by Justin Henshell, FAIA, FASTM
Auditoriums and computer rooms that do not require daylight now occupy basements that formerly housed mechanical plants and vehicle parking. These sensitive occupancies require the spaces be waterproofed to prevent water from migrating through the basement walls and slab in contact with the wet, adjoining soil. (This article has been extrapolated from the second edition of the author’s The Manual of Below-Grade Waterproofing [Routledge, 2016].)
Basements are defined as habitable spaces constructed below the existing grade or a grade that will be increased in height to cover it. (Some building codes define a ‘cellar’ as a habitable space entirely below grade and a ‘basement’ as a habitable space partly below grade.) They must be designed to resist soil pressure, as well as hydrostatic forces occurring from the accumulation of stormwater or from a water table varying in depth above the lowest level of the basement or perched above it on a watertight strata.
Where adjoining construction or buildings do not encroach on the footprint of the building, the basement may be constructed above ground, and the walls buried with backfilled material or in an excavation.
Building a better basement
Excavated basements are built differently than the above-grade components of buildings. Generally, they can be constructed by one of two methods:
The most common form of construction, the bottom-up method consists of first excavating the earth that will be enclosed by the foundation wall. Then, a soil retention system is installed and the concrete or masonry foundation walls are cast and braced against the soil pressure. The mat slab or pressure slab is then cast on grade at the bottom of the basement, followed by the foundation walls and interior columns.
Few people would suggest building the roof first and then working down, yet, for some basements, this is an approved sequence of construction. In this method, the enclosing foundation walls are installed first, followed by the ground floor slab that is cast on the finished grade between them. The soil below the slab is then excavated and the subsequent lower basement floors are cast sequentially, finishing with the pressure slab at the bottom of the basement. Columns are inserted into drilled holes.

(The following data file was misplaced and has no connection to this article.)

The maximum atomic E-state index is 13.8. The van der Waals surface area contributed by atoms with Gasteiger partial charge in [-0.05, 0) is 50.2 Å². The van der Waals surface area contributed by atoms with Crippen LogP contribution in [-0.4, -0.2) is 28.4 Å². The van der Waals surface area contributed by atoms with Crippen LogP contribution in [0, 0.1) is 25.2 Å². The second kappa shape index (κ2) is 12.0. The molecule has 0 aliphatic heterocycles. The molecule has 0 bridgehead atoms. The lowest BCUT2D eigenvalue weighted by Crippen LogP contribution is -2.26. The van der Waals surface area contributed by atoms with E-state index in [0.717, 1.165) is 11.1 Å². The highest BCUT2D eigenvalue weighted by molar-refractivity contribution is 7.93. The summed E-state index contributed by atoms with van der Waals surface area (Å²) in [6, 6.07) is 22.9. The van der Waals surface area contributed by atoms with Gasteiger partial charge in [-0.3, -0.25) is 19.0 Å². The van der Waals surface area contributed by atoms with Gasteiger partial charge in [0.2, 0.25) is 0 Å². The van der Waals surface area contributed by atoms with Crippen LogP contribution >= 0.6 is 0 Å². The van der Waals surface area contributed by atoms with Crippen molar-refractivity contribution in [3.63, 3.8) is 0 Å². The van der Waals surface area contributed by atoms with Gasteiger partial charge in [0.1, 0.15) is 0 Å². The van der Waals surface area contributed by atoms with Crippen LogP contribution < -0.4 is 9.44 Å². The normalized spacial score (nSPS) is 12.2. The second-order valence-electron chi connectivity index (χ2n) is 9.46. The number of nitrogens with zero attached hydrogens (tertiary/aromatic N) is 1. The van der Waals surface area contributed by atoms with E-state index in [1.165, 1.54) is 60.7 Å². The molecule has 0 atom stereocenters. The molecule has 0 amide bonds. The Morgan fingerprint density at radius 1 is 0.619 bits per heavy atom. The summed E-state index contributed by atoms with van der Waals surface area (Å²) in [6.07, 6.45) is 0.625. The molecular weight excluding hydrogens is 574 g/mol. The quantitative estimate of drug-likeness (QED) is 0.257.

Generally, as the excavation progresses, the foundation walls are braced with cross-lot blocking or rakers and wales (or walers)—described later in this article—as the earth is excavated below the slab, exposing the foundation wall. Intermediate upper cellar floor slabs are cast as the earth is excavated to brace the foundation walls and columns. The pressure slab is cast after the excavation reaches the basement level (Figure 1).
Excavations and excavation supports
Where space is unlimited, a basement can be formed by simply excavating the soil, erecting foundation walls, casting the pressure (mat) slab on grade, and backfilling between the soil and the walls (Figure 2).
When space is limited to a few feet beyond a basement’s footprint, the basement can be formed by excavating and installing soil retention systems. A system consists of a network of braces and tiebacks called support of excavation (SOE). The American Society of Civil Engineers’ ASCE Guidelines of Engineering Practice for Braced and Tied-back Excavations explains the purpose of SOE. (Created by the Committee on Earth-retaining Structures of the Geo-Institute of ASCE, the 1997 resource is also known as Geotechnical Special Publication [GSP] 74.) An excavation into soil or rock causes a stress imbalance as lateral support is removed; deeper and steeper cuts create greater imbalance and risk. When the slope of the cut area is not flat enough to retain natural support, a SOE must be constructed to provide this (Figure 3).
If the width of an excavation is limited to the lot lines, the SOE is erected on them. The waterproofing is pre-applied to the SOE and the foundation wall cast against it. The earth-retaining systems can be used solely to retain the earth and act as deep water cutoff walls, or they may be designed to also serve as structural foundation walls to support the building above. (Excavating basements must be conducted in a relatively dry environment; this requires removal of groundwater and runoff from stormwater. Control of this water is accomplished by pumping called ‘dewatering.’ Site dewatering methods are thoroughly discussed by Daniel G. Gibbons, PE, and Payal R. Volra in their August 2016 article in The Construction Specifier, “Construction Dewatering.”)
The data in Figure 4 shows most soil-retaining systems are not suitable substitutions for a separate waterproofing system. Some shotcrete system manufacturers claim their systems combine the functions of soil retention, a structural foundation wall, and a waterproofing barrier. These one-size-fits-all systems have not proved to be a complete success despite attempts by (primarily) West Coast builders.
Soil-retaining systems must be restrained to resist soil and water pressure. The walls can be tied back to the earth on the outboard side or they must be braced internally where tiebacks cannot be installed outside the building footprint. As mentioned, bracing methods include cross-lot blocking, and a system of wales
(i.e. horizontal members connected to the inner face of the walls) and rakers (i.e. inclined struts connected at the top to the walers and braced at the bottom with heel or foot blocks). This is depicted in Figure 5.